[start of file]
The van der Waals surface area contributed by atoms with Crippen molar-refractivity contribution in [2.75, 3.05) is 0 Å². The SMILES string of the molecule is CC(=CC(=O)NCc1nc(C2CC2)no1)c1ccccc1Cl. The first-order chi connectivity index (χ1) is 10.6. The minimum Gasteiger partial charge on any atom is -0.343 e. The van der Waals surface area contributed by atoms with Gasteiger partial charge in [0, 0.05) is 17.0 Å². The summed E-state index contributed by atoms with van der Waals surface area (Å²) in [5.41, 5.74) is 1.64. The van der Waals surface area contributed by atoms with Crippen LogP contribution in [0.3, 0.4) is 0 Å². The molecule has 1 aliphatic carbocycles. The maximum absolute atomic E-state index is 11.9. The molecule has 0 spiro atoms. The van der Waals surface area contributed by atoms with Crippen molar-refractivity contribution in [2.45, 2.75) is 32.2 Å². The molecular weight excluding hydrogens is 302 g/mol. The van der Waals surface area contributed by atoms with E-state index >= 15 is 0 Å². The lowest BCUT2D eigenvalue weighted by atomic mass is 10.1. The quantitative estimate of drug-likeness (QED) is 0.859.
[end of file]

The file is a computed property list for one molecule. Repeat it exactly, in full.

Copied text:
The van der Waals surface area contributed by atoms with Crippen molar-refractivity contribution in [2.75, 3.05) is 0 Å². The SMILES string of the molecule is CC(=CC(=O)NCc1nc(C2CC2)no1)c1ccccc1Cl. The first-order chi connectivity index (χ1) is 10.6. The minimum Gasteiger partial charge on any atom is -0.343 e. The van der Waals surface area contributed by atoms with Gasteiger partial charge in [0, 0.05) is 17.0 Å². The summed E-state index contributed by atoms with van der Waals surface area (Å²) in [5.41, 5.74) is 1.64. The van der Waals surface area contributed by atoms with Crippen LogP contribution in [0.3, 0.4) is 0 Å². The molecule has 1 aliphatic carbocycles. The maximum absolute atomic E-state index is 11.9. The molecule has 0 spiro atoms. The van der Waals surface area contributed by atoms with Crippen molar-refractivity contribution in [2.45, 2.75) is 32.2 Å². The molecular weight excluding hydrogens is 302 g/mol. The van der Waals surface area contributed by atoms with E-state index >= 15 is 0 Å². The lowest BCUT2D eigenvalue weighted by atomic mass is 10.1. The quantitative estimate of drug-likeness (QED) is 0.859.